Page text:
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Money November 2017

Legal Ease

Why Lack of Proper Planning Can Be Devastating

By Jonathan J. David

Why would I need to get the court involved when I have the right to conduct all banking on his behalf under the power of attorney? I assume the bank is wrong, but what can I do, am I at their mercy?

Dear Jonathan: My father passed away last month. In addition to being his caretaker for the past five years of his life, I also handled all of his finances as his agent under his financial durable power of attorney. After he passed away, I went to his bank and tried to close out his accounts for the purpose of transferring the money to myself and my sister, who are his only children and the beneficiaries named in his will. The bank, however, refused to give me access to those accounts. The person I spoke with said I had to get some kind of probate court order giving me authority to do this. Why would I need to get the court involved when I have the right to conduct all banking on his behalf under the power of attorney? I assume the bank is wrong, but what can I do, am I at their mercy?

Jonathan Says: Actually the bank is right in this instance. A financial durable power of attorney is only effective during the principal’s lifetime. Once the principal dies, the power of attorney in a sense dies with him. Consequently, while your father was alive, you had full authority to act on his behalf under his financial durable power of attorney, but once he died, that power of attorney became null and void, and no longer had any effect.

Because the bank officer you spoke with told you that you would need to get a probate court order to access those bank accounts, I have to assume that those bank accounts were titled in your father’s name alone. Any time a person dies owning assets in their name alone, those assets need to be probated before they can pass to the beneficiaries named in the will. If your father’s bank accounts were in his name alone, then a probate estate will need to be opened on his behalf and a personal representative (“executor”) will need to be appointed. Once that appointment takes place, that individual will have the authority to access your father’s bank accounts and conduct the administration of your father’s estate.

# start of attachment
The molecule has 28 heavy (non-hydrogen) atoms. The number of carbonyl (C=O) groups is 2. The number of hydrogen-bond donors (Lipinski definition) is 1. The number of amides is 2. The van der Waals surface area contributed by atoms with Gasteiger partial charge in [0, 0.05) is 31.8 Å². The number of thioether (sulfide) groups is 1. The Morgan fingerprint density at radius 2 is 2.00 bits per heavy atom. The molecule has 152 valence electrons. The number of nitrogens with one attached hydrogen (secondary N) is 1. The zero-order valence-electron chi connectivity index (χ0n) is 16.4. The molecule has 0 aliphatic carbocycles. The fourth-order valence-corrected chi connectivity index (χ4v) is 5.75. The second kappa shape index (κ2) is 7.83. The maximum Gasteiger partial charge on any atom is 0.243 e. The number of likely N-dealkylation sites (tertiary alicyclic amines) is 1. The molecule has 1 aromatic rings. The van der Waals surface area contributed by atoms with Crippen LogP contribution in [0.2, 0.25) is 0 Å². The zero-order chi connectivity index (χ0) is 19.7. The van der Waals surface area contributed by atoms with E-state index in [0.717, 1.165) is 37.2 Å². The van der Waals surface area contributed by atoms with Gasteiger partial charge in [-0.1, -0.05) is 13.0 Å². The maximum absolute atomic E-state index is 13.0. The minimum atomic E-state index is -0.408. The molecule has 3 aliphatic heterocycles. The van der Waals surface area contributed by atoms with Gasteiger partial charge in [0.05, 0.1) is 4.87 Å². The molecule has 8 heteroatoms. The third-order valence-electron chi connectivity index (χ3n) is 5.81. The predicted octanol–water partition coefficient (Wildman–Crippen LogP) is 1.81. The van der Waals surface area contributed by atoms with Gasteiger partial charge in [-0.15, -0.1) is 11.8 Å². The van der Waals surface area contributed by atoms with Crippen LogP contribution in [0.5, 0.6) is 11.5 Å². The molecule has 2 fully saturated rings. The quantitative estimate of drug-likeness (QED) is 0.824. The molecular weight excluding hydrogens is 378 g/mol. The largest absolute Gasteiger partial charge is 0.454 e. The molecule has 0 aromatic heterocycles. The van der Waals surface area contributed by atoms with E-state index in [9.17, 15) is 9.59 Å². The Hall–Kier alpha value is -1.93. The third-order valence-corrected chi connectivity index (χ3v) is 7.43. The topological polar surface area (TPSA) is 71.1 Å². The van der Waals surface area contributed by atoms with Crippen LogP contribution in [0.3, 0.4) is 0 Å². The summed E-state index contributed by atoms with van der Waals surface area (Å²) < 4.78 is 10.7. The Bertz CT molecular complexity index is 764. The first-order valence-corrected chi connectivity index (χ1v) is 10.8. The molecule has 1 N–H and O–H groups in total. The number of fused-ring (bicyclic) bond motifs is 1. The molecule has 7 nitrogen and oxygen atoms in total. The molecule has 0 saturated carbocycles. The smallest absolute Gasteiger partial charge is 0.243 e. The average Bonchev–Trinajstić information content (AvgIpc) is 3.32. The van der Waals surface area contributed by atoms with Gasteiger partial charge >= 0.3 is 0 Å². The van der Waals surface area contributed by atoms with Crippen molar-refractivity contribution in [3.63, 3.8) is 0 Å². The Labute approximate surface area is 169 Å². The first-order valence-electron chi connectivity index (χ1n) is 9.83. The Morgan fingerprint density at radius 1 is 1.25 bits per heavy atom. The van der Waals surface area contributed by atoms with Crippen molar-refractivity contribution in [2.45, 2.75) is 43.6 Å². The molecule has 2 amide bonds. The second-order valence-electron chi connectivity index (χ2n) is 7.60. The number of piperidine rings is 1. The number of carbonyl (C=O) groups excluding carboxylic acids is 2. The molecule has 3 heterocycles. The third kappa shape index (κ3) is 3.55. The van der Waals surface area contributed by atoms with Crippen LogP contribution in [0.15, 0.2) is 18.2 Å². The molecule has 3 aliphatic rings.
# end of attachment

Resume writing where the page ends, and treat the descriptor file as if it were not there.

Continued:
I recommend that you contact a probate attorney for the purpose of explaining to you and your sister what is involved in probating an estate, as well as the duties and responsibilities of the appointed personal representative. That attorney can also assist you in preparing the necessary paperwork to open a probate estate on behalf of your father. Good luck.

 

Dear Jonathan: I moved in with my mother after my father passed away several years ago. About a year ago she told me that she was going to make out a will leaving her entire estate, including her home, to me. Although I have two brothers and a sister, my mother didn’t want to leave them anything because she had a falling out with them many years ago. After Mom passed away, I received a letter from a lawyer stating that a probate estate was being opened on my mother’s behalf. In the letter the lawyer stated that since there was no will, her heirs, which were her children, were to share and share alike in her estate. I was obviously very upset when I received this information because this was obviously not my mother’s intention that I share her estate with my siblings. Is there anything I can do?

Jonathan Says: If in fact your mother failed to prepare a will, then unfortunately, no. By failing to make a will, your mother gave up any control as to how her estate was to be divided and as a result, you and your siblings, being her heirs, will share equally in her estate regardless of what your mother intended. Your mother could have avoided this and protected you by preparing a will naming you as the sole beneficiary of her estate. I am sorry to be the bearer of bad news.

 

Jonathan J. David is a shareholder in the law firm of Foster, Swift, Collins & Smith, PC, 1700 East Beltline, N.E., Grand Rapids, Michigan 49525.

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